as they studied their image through endless mythologizing.

 

The herd gathers for stampede,

slight rumbles are hoar frost telling of winter.

Taurus may belch up rivers of ice and our enemy may swarm

but forget not the paintings, the pottery,

the gentle touch of sun on eaves,

the long winding away of sight and sound in the basking of ease at the end of labour,

the excited thrust of belief in discovery,

the initial motion to kiss.

 

Forget not we were bronzed , beautiful, civilized,

the mountains, seas; sharp, deadly,

Theseus and his captains, pitiless.

The alabaster oracle grazing in our paddock has eaten all the grass.

Minos, Minos, wilt not,

Theseus has won a mere desert for his children.

 

Theseus and the Captains of Operation Freedom

 

Into the blubber and flesh I hewed

hacking human from horn.

The sack, filled round, I held high.

Blood splashed on marble tile

as hoards of my captains spilled

into Crete singing for glory

and freedom…

 

Oh Freedom, we have freed

The noxious beast in his greed

Great Theseus, the deed is done

The tide is turned, the battle won

 

The secret pall kept deathly cored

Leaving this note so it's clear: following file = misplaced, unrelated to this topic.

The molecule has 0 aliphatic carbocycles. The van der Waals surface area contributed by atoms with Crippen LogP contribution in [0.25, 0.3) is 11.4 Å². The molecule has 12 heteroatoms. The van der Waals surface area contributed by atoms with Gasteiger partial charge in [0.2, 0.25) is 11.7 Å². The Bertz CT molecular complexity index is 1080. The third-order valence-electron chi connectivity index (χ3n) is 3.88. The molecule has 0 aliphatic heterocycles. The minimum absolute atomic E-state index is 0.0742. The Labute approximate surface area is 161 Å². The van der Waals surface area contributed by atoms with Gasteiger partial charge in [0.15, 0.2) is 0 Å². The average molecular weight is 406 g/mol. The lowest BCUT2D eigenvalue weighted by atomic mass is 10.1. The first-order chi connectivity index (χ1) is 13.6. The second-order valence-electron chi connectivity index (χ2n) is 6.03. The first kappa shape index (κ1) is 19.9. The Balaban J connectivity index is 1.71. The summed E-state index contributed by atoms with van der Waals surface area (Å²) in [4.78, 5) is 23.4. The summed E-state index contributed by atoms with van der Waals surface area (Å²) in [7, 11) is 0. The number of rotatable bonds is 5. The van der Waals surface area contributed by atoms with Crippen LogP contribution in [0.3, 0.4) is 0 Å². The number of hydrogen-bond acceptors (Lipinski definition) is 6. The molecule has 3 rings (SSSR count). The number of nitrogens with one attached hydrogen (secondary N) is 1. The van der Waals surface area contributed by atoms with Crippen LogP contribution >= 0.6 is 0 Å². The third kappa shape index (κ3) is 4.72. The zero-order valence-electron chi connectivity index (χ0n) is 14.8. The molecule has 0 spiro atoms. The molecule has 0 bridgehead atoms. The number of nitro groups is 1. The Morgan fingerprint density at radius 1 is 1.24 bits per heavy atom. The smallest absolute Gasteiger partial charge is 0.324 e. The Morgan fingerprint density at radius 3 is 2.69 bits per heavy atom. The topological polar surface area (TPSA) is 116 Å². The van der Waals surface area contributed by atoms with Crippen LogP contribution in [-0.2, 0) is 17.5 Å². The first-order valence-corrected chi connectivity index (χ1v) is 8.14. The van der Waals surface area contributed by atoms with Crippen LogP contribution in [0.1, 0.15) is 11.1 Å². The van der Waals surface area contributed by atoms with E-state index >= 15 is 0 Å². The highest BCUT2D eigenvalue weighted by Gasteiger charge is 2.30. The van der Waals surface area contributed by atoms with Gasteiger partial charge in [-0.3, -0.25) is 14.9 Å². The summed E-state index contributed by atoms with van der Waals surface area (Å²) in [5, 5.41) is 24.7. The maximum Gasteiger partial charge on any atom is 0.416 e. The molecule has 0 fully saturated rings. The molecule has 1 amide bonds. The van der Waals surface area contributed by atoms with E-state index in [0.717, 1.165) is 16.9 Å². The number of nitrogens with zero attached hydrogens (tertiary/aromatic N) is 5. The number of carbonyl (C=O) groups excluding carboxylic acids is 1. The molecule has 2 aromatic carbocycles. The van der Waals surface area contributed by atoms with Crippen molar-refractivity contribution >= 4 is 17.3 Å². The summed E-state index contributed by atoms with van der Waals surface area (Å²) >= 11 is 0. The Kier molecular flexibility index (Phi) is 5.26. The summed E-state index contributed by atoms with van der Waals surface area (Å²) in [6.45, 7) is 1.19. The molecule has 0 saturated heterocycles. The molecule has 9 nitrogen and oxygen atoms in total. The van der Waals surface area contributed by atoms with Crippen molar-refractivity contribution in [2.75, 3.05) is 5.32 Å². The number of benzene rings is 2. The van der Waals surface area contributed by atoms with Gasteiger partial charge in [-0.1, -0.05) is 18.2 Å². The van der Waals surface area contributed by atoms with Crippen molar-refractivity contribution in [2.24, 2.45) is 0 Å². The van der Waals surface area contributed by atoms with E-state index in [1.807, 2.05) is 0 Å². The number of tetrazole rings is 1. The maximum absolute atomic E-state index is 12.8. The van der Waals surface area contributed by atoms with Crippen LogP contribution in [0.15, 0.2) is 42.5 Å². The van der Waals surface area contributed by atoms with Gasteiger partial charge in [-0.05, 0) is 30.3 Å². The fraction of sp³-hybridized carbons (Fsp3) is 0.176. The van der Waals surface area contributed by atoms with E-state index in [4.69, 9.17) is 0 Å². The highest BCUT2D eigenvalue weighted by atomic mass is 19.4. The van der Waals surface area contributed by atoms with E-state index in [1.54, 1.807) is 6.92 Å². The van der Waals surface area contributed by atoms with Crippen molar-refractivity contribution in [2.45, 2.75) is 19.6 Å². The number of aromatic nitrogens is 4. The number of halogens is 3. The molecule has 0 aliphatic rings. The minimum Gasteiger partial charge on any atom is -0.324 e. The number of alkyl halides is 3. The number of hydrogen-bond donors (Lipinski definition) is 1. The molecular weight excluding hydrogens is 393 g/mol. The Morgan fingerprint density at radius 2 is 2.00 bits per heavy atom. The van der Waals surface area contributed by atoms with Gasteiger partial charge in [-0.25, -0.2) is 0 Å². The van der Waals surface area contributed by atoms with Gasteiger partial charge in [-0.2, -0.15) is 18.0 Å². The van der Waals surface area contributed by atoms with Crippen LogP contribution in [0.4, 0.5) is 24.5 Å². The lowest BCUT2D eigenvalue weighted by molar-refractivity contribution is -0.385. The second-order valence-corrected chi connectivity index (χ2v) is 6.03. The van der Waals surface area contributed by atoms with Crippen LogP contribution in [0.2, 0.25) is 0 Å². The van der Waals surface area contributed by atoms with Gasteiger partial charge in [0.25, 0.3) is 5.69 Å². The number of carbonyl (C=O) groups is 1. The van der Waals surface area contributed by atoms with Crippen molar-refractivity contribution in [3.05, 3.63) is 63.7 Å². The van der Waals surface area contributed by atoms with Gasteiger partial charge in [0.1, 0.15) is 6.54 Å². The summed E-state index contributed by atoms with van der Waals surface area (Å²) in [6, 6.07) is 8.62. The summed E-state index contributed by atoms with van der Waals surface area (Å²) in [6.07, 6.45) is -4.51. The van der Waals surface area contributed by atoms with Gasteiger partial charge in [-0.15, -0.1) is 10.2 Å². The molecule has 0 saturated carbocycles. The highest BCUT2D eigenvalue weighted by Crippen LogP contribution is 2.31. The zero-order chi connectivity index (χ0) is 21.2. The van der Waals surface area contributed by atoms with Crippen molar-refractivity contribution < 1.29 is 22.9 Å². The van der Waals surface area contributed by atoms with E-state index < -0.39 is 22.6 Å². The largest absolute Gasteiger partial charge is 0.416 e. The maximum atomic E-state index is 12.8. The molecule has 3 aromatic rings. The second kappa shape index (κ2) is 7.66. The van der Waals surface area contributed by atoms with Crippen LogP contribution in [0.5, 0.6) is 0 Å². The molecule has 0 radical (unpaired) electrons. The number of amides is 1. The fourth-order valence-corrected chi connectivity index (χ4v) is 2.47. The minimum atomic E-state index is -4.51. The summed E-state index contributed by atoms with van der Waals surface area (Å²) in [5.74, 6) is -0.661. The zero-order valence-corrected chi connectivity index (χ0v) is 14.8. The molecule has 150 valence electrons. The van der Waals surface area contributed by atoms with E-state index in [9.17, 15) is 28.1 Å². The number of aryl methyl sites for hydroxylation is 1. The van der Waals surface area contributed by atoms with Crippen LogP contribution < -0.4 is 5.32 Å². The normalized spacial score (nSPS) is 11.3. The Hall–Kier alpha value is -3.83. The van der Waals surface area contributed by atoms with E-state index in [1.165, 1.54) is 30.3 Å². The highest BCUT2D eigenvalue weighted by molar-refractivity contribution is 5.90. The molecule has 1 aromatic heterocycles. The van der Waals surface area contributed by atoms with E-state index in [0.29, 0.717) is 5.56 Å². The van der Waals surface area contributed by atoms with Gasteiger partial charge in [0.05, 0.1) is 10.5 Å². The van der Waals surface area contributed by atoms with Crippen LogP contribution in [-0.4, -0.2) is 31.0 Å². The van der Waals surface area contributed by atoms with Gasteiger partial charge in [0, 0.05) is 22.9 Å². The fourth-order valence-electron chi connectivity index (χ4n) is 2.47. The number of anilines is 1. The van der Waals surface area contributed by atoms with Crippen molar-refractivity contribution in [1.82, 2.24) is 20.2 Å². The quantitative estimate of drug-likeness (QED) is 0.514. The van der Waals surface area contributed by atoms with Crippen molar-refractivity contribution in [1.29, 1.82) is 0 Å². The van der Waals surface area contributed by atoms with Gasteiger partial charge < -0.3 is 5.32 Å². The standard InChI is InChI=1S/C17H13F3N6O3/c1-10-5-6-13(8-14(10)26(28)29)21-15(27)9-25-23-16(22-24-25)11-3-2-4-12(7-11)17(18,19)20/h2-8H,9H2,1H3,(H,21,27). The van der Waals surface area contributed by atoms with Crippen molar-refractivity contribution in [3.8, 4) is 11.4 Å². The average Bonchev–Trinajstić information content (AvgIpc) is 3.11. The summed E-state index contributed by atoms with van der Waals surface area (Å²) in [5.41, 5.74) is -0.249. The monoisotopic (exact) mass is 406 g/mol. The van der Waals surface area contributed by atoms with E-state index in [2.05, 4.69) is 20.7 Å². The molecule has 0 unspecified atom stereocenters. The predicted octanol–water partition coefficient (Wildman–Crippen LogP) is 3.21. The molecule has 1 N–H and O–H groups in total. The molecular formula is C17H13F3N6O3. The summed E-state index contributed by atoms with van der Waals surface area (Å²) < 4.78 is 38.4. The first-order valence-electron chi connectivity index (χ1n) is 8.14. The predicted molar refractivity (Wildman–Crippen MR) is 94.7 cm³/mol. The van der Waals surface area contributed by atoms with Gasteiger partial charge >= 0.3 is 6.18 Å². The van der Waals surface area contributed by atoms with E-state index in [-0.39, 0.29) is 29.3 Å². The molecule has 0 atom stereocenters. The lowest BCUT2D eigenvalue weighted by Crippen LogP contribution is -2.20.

at the heart of complex halls

had monstrous head.

It gored and  thrust as buffallo must.

I leapt, for choice, and kept hold of bone

mine eye to Orac’s own.

That horny head back tossed,

my legs crossed o’er my back

to turn intact across the heaving hide

of this evil infanticide,

landing fresco formed, sword raised

behind its upturned tail, crazed.

The sun upon my metal blazed.

In amazed cries I praised

freedom…

 

Oh freedom, we have freed

The noxious beast in his greed

Minos so your hubris done

The monster dead, the battle won

 

Europa carried by the will

of divine discord

did install her son, but he

upon a whitened throne relapsed

when offering, his will collapsed

the pure white Moby he collected

his disease reflected

and Pasiphae her will deceived

in Poseidon’s rageful creed.

He who topples kings and empires with

his noble seismic whip,

thus spake my starry thruster,

for whom ever knew Pasiphae would never trust her progeny.

Even she in death wailed

freedom…

 

Oh freedom, we have freed